Herbs in History: Rosemary
Salvia rosmarinus Schleid.
Losing One’s Mind
When searching information about rosemary in current scientific literature to better understand the ancient texts, a great many articles come up (Illustration 1). Some indicate that the plant was named rosmarinus—with this classical Latin name understood as meaning sea dew in an exact translation of its two components, ros and marinus—as it allegedly grows on the seashores and is watered by the droplets of water lifted in the air by the sea waves. Or because its leaves are light grey/silver as if they were covered by salty dew. Other articles—more to the point here—indicate that rosemary is a memory booster and was associated in the ancient Greek mythology with the first-generation goddess Mnemosyne whose name exactly means memory. Along this line, some of these publications and others affirm that the effect of rosemary on memory was capitalized by students and scholars in ancient Greece who wore wreaths of rosemary when having to take an exam so as to improve their results. According to the same publications, this practice survived, and present-day students have some rosemary twig in their environment to enhance their intellectual performance. By extension, grooms are said to keep this memory booster to always remember their vows.
Illustration 1: Rosemary (Salvia rosmarinus Schleid., syn. Rosmarinus officinalis L.)
A closer examination of botany, ancient documentation, and past and present uses casts a doubt on much of this information. Rosemary does not particularly grow in, or close to, a marine environment, but rather in dry and sunny places with a poor soil. It does not need either abundant irrigation, be it direct watering or light spraying in the way of droplets from sea waves or dew. As for its role as mind booster, however promising the claim might be as a possible lead for fresh research in neurosciences in a time when brain degeneration is extensively studied, it does not appear e in the medical treatise and others of antiquity, by Pliny, Dioscorides and Galen.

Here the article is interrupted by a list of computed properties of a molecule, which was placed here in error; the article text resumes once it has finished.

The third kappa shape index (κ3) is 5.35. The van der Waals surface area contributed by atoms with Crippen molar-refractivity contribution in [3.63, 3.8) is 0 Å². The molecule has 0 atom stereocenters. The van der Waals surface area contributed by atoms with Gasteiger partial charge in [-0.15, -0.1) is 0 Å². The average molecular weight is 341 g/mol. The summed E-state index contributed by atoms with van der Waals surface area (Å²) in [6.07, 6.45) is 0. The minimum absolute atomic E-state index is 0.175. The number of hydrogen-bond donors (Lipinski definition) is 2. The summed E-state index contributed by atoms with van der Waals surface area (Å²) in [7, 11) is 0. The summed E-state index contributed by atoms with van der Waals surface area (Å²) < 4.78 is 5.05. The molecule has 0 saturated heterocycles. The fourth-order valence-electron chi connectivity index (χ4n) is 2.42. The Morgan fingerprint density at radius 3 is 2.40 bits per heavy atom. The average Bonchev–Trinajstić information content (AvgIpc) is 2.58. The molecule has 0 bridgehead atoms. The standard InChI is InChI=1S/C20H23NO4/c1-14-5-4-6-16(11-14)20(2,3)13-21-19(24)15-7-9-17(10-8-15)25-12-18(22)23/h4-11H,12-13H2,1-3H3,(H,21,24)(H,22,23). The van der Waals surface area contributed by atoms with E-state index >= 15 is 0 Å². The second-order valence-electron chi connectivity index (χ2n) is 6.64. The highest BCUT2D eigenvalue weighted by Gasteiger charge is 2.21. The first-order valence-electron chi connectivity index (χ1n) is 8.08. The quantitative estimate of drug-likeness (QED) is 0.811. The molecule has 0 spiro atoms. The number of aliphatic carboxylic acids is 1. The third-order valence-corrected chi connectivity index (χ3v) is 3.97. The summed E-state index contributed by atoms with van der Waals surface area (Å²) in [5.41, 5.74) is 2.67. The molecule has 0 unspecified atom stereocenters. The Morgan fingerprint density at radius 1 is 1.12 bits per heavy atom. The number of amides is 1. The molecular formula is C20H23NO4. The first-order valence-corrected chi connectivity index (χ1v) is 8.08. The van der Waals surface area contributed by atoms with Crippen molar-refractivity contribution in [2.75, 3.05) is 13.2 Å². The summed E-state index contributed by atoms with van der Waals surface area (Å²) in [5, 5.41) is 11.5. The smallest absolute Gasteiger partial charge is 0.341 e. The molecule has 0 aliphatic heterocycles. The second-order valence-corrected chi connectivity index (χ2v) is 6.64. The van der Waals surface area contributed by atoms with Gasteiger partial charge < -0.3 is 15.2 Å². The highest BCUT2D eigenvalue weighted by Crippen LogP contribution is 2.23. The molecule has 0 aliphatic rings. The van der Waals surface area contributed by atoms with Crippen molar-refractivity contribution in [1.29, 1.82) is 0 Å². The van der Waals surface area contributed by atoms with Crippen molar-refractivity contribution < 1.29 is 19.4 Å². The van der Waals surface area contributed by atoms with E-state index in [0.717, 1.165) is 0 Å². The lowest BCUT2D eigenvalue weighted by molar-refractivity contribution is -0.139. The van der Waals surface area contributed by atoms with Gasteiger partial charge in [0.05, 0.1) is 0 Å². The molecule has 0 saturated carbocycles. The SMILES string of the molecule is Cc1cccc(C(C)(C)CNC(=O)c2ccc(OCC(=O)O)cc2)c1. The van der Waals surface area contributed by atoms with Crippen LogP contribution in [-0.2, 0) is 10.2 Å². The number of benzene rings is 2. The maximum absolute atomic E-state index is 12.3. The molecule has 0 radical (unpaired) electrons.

If this were not enough, botanical taxonomy has recently moved rosemary from its original genus to another. Whereas rosemary was traditionally known as Rosmarinus officinalis L. as per Carl Linnaeus, Species plantarum first published in 1753, it is now identified as a member of the Salvia genus, specifically as S. rosmarinus Scheid on the basis of new phylogenetic studies.
Agricultural-botanical inexactness, uncertainty about historical texts, doubt about an apparently promising avenue for new and innovative neuro-science research, and taxonomical displacement generate some scientific dizziness and make one lose his mind, requiring restarting research from scratch in the hopes to build a new, documented, and solid history of rosemary as a source for new research.